Wednesday, October 4, 2017

Fall Featured Member, Building Connections

Check out our first fall featured member! Kerri Harding of Charleston, South Carolina.

Kerri Harding

In June of last year Kerri Harding moved to South Carolina to take a position at the Charleston Library Society as the Director of the Bindery and Conservation Studio. At CLS, Kerri spends most of her time on Special Collections conservation and creating full leather presentation bindings. These are given as a token of appreciation for guest speakers, including authors Julian Fellows, David McCullough, and Bernard Cornwell. Kerri joined the staff at an opportune time; the CLS will be celebrating the release of its first publication, Rare, Prized, and Valuable: The Charleston Library Society’s Favorite Fifty from the Collections, in the fall. During production, the bindery was transformed into a photo studio to provide the images for.

Q Is there anything in bookbinding that interests you most?
I'm a bit of a generalist. Though, I love the materials. I could stare at sample books all day. I also enjoy working with my hands and find it really satisfying to have tangible results at the end of the day.

Q Before moving to the SEGBW were you involved with other GBW chapters?
I served as the Midwest Chapter Programs Chair for a year. I worked with Mary Uthupparu on the 2016 annual meeting, and then passed of the duties since I had left the region.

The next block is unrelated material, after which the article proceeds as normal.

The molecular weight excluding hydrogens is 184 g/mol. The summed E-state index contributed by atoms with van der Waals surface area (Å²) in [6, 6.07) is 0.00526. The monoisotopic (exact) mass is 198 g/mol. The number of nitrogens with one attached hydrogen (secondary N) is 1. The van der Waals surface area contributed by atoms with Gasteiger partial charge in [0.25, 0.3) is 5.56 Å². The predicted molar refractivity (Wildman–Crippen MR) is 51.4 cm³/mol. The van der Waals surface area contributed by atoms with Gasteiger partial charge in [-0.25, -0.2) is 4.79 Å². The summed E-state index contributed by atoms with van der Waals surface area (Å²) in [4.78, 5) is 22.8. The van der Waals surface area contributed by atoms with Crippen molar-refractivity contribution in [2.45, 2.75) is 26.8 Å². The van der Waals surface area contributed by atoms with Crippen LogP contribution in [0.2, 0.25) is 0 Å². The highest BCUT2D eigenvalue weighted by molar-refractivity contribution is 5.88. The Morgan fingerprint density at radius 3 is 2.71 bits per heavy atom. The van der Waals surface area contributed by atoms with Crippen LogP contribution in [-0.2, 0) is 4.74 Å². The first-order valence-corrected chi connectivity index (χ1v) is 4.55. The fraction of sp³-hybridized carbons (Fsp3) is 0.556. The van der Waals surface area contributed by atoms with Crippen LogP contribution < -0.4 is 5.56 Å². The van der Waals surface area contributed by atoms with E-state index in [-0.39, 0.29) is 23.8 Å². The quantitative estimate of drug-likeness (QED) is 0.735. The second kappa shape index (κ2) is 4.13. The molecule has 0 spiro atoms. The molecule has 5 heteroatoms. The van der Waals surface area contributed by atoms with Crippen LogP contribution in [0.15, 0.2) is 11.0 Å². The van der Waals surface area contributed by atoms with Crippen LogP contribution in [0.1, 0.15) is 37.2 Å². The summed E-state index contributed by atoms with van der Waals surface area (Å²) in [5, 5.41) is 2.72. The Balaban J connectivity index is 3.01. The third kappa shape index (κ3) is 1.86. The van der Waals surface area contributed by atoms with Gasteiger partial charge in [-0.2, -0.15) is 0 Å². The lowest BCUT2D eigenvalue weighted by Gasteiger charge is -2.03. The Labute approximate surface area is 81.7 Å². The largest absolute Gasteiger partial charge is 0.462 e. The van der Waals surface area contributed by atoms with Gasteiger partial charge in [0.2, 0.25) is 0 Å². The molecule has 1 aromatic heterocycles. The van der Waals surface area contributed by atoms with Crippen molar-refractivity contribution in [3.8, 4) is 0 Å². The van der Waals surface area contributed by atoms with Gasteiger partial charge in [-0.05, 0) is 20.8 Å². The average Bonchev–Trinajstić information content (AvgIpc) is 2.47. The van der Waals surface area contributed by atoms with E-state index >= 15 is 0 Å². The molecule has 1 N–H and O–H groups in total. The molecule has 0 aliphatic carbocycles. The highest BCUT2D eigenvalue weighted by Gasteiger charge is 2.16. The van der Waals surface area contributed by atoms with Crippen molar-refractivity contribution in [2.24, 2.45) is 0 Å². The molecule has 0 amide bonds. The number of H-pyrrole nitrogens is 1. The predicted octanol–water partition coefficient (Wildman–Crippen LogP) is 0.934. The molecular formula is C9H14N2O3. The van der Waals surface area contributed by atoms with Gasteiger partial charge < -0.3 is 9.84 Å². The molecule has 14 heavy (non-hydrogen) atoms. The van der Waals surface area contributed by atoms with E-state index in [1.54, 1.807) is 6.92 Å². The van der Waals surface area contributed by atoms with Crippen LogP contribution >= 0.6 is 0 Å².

Q What are some of the current binding or conservation projects your working on?
I have several conservation projects on my bench at the moment, including An Account of the Pelew Islands by Captain Henry Wilson published in 1788. It's a tightback leather binding with absolutely lovely gold tooling on the spine. The boards were detached and a crack runs the full length of the spine. It has been and interesting challenge to reattach the boards and provide structural support without intruding on the gold tooling. It is a slow moving project, but I've leaned a great deal from working on it.

Q Is there another skill that you’d like to learn?
Everything! I want to learn everything! I'll paraphrase Chaucer, who paraphrased the Greeks; Life is short and the craft so long to learn. I spend a lot of time on research and experimentation. I have also been brushing up on fine binding and finishing techniques.  I recently took a Gold Tooling workshop at the Well Summer Institute taught by Sam Feinstein. I am eager to get more practice in. I would also like to learn more about edge decorating techniques. 

Thursday, July 20, 2017

Building Connections Within SEGBW

Hello SEGBW,

The Southeast Chapter of the Guild of Bookworkers is unique in that we are a relatively small number of people spread over a wide geographical area. Let’s get to know each other! In an effort to build connection and community we are planning to feature our members in a series of blog posts. We hope that through these articles we’ll learn more about each other and build stronger book working bonds within the southeast. We’re kicking it off by introducing our new Chapter chair, Sarah Bryant, currently living and working in Tuscaloosa, Alabama. If you would like to be featured, or would like to suggest that we feature another member, please reach out!